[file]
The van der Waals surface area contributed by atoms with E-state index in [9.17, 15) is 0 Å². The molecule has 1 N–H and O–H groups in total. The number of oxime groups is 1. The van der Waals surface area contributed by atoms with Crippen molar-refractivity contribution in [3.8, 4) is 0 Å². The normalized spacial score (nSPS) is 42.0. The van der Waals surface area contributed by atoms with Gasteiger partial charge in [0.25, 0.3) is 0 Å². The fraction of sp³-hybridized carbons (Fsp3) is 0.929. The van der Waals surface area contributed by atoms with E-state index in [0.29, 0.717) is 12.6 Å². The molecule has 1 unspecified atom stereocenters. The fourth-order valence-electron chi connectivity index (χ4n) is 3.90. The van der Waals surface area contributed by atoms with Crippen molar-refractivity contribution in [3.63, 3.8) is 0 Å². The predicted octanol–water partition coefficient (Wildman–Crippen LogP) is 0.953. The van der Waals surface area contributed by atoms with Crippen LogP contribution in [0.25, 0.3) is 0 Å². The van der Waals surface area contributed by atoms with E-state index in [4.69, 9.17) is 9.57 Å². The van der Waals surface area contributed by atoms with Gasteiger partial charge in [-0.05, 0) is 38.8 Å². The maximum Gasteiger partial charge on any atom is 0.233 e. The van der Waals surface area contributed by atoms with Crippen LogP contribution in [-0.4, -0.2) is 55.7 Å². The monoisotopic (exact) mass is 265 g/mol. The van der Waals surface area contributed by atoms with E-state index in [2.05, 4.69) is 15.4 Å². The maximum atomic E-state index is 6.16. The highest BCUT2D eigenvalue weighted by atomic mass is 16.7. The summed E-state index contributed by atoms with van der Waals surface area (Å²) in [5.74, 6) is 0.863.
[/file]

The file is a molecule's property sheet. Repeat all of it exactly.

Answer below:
The van der Waals surface area contributed by atoms with E-state index in [9.17, 15) is 0 Å². The molecule has 1 N–H and O–H groups in total. The number of oxime groups is 1. The van der Waals surface area contributed by atoms with Crippen molar-refractivity contribution in [3.8, 4) is 0 Å². The normalized spacial score (nSPS) is 42.0. The van der Waals surface area contributed by atoms with Gasteiger partial charge in [0.25, 0.3) is 0 Å². The fraction of sp³-hybridized carbons (Fsp3) is 0.929. The van der Waals surface area contributed by atoms with E-state index in [0.29, 0.717) is 12.6 Å². The molecule has 1 unspecified atom stereocenters. The fourth-order valence-electron chi connectivity index (χ4n) is 3.90. The van der Waals surface area contributed by atoms with Crippen molar-refractivity contribution in [3.63, 3.8) is 0 Å². The predicted octanol–water partition coefficient (Wildman–Crippen LogP) is 0.953. The van der Waals surface area contributed by atoms with Crippen LogP contribution in [0.25, 0.3) is 0 Å². The van der Waals surface area contributed by atoms with E-state index in [4.69, 9.17) is 9.57 Å². The van der Waals surface area contributed by atoms with Gasteiger partial charge in [-0.05, 0) is 38.8 Å². The maximum Gasteiger partial charge on any atom is 0.233 e. The van der Waals surface area contributed by atoms with Crippen LogP contribution in [-0.4, -0.2) is 55.7 Å². The monoisotopic (exact) mass is 265 g/mol. The van der Waals surface area contributed by atoms with E-state index in [2.05, 4.69) is 15.4 Å². The maximum atomic E-state index is 6.16. The highest BCUT2D eigenvalue weighted by atomic mass is 16.7. The summed E-state index contributed by atoms with van der Waals surface area (Å²) in [5.74, 6) is 0.863.